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Stocks In Limp Showing

Earnings concerns and last week's inability of the Dow Jones Industrial Average to close above the 10,000 mark slapped a lid on the U.S. stock market Monday.

The Dow Jones Industrial Average declined 13.04 points, or 0.1 percent, to 9,890.51. The Nasdaq Composite fell 25.35 points, or 1.0 percent, to 2,395.92.

Although some participants believe Dow 10K is nothing more than a number, others recall that the psychological barriers of 100 and 1,000 didn't come down easily.

"It is interesting to note that the Dow took a year to break the 4,000 level, eight weeks to break 5,000, four weeks to break 6,000, 13 weeks to break 7,000 and 24 weeks to break both 8,000 and 9,000," said Ralph Acampora, director of technical research at Prudential Securities, in a research brief.

Last week's botched attempts at closing above 10,000 only served to fuel the concerns of market bears that happy days aren't here again just yet.

"The market is tired, soggy, and has no enthusiasm," said Stanley Nabi, chief investment officer at Donaldson Lufkin & Jenrette Asset Management Co.

Nabi thinks two things are necessary for the market to bust out of its doldrums.

"What you need here is a broadening of the market, meaning more groups participating in the advance," he said. "Number two, when first-quarter earnings begin to come out, you need a good, solid 20 percent or 30 percent of the companies reporting above expectations."

Others like the market's cautious tone, feeling that any sideways activity in the Dow would be healthy given its fat runup over the past two weeks.

"The broad market is still in an improving trend, and other than the round number on the Dow, has exhibited few of the toppy signs that would normally lead to a price correction," said Robert Dickey, managing director of technical research at Dain Rauscher Wessels.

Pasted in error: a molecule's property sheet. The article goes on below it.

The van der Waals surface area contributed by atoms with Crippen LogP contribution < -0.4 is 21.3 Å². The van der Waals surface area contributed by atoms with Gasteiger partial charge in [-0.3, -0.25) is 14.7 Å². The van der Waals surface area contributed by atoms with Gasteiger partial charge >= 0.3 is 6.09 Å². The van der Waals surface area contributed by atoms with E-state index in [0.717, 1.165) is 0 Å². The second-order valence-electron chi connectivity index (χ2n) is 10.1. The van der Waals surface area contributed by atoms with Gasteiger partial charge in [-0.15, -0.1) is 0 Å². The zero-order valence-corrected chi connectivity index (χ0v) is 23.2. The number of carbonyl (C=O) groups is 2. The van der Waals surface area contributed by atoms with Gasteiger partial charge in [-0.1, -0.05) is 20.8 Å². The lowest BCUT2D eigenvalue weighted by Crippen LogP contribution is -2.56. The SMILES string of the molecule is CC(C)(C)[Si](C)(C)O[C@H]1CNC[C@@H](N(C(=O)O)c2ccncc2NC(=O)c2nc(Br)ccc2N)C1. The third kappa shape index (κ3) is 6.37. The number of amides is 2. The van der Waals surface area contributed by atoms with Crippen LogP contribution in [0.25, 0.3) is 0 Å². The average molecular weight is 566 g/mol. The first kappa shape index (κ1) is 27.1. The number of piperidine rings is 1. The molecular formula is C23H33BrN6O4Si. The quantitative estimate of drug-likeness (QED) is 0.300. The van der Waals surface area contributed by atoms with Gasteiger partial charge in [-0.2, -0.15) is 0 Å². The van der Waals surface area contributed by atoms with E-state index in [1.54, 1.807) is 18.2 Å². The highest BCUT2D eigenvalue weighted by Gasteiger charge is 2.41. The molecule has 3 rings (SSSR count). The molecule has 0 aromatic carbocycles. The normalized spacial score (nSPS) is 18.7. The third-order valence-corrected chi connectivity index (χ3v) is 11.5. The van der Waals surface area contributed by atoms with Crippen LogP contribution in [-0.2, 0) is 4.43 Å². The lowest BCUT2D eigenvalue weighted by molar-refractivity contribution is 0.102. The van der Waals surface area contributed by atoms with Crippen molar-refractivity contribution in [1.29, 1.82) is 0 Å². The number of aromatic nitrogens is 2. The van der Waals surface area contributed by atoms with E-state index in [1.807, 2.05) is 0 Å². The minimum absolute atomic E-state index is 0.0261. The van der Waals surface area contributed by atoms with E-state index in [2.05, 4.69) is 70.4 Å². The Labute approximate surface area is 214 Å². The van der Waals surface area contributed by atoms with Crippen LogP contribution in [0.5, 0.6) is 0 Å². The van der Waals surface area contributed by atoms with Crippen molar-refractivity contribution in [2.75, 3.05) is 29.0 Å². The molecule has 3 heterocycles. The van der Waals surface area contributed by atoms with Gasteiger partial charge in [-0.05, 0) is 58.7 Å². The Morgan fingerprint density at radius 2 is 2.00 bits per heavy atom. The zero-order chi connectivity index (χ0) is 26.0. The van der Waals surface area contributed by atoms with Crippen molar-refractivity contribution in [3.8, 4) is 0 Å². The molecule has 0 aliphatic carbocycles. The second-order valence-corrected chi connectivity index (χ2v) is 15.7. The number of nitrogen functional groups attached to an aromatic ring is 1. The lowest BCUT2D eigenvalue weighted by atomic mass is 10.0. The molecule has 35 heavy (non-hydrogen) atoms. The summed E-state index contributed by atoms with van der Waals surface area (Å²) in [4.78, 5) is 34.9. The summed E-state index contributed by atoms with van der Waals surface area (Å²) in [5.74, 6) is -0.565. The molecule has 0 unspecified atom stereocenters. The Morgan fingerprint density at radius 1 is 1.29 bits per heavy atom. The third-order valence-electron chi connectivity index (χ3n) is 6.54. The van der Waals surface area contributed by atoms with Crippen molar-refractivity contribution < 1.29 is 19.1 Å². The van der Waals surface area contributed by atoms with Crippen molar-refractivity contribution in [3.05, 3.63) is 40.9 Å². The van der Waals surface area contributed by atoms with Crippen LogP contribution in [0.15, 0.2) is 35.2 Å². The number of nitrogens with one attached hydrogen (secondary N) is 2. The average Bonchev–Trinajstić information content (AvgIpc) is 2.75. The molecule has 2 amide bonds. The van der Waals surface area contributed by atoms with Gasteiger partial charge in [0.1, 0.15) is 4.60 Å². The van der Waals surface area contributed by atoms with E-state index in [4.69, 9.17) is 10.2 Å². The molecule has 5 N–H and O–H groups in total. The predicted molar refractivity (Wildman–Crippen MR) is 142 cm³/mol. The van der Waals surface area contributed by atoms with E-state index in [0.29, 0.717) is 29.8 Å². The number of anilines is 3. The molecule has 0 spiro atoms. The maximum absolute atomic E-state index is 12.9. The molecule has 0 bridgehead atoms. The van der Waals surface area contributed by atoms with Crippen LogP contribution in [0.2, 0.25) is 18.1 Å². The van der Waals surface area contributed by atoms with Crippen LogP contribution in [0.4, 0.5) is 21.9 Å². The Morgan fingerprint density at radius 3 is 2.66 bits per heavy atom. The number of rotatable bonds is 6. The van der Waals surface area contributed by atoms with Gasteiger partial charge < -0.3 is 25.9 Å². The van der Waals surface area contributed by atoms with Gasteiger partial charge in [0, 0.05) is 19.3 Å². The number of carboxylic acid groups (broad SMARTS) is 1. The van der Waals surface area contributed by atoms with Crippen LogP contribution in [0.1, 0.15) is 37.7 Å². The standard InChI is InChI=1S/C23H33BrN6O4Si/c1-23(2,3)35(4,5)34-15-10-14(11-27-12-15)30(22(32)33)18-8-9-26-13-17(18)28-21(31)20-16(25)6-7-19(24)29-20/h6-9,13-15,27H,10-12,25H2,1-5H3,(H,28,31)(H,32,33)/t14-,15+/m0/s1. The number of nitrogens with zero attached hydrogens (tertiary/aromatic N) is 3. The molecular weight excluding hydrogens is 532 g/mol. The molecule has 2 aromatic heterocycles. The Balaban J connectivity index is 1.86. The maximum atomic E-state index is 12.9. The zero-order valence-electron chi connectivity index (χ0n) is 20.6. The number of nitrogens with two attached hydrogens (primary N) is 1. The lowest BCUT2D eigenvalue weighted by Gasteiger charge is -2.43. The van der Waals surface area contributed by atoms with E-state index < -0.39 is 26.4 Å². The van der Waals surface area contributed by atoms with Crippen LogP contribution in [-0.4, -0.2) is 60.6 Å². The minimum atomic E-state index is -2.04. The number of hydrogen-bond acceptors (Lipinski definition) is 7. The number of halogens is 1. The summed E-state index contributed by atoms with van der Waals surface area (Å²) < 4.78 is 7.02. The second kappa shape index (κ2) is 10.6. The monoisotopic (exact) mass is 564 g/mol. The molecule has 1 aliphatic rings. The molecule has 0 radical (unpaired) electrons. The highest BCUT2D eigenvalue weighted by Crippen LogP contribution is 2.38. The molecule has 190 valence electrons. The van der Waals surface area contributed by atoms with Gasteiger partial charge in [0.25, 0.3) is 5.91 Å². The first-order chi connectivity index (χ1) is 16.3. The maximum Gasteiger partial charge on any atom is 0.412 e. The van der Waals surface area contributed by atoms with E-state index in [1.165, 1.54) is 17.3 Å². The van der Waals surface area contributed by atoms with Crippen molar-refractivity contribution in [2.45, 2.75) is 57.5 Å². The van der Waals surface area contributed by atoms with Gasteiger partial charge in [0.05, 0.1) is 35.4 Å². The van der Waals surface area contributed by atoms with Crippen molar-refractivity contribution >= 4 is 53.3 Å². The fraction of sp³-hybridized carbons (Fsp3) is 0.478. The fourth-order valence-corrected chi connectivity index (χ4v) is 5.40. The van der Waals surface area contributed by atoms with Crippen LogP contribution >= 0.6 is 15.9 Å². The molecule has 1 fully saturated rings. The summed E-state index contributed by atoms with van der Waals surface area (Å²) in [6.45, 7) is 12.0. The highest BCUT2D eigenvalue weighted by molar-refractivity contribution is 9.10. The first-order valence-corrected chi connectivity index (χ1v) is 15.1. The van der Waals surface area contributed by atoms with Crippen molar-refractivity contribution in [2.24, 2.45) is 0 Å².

"It's hard to find excess in this market that has rallied up on such a narrow list of stocks, when many other stocks are still in early stages of uptrends or recoveries."

A few billion-dollar merger announcements accompanied Monday's action. Comcast (CMCSA) will buy fellow cable system operator MediaOne (UMG) in a stock deal valued at $60 billion, including debt assumption. Comcast stock shriveled 5 3/8 to 64 3/4, while MediaOne shares picked up 7 3/4 to 68 1/2.

As well, U.S. Filter (USF) was unchanged at 30 1/2. France's Vivendi will buy the water treatment concern for $6.2 billion.

Internet-related names rocked higher on takeover enthusiasm. Broadcast.com (BCST) added 31 1/2 to 116 1/2. A BusinessWeek article, citing unnamed sources, reported Yahoo! (YHOO) to be interested in buying the aggregator and distributor of streaming media programming on the Web.

Another distributor of streaming media, InterVu (ITVU), bolted 13 5/8, or 41 percent, to 47 in sympathy with Broadcast.com.

24/7 Media skipped ahead 4 1/2 to 50 1/4. It's up abou85 percent since Wednesday's close on excitement surrounding the company's three-year deal with NBC-Interactive Neighborhood. 24/7 operates networks of Web sites that enable advertisers and publishers to capitalize on Internet advertising.

DoubleClick (DCLK) lost 2 3/4 to 177. The Internet advertising solutions company said Comcast Online Communications will use its DART technology to target and manage ad inventory and generate detailed ad performance reports for advertisers.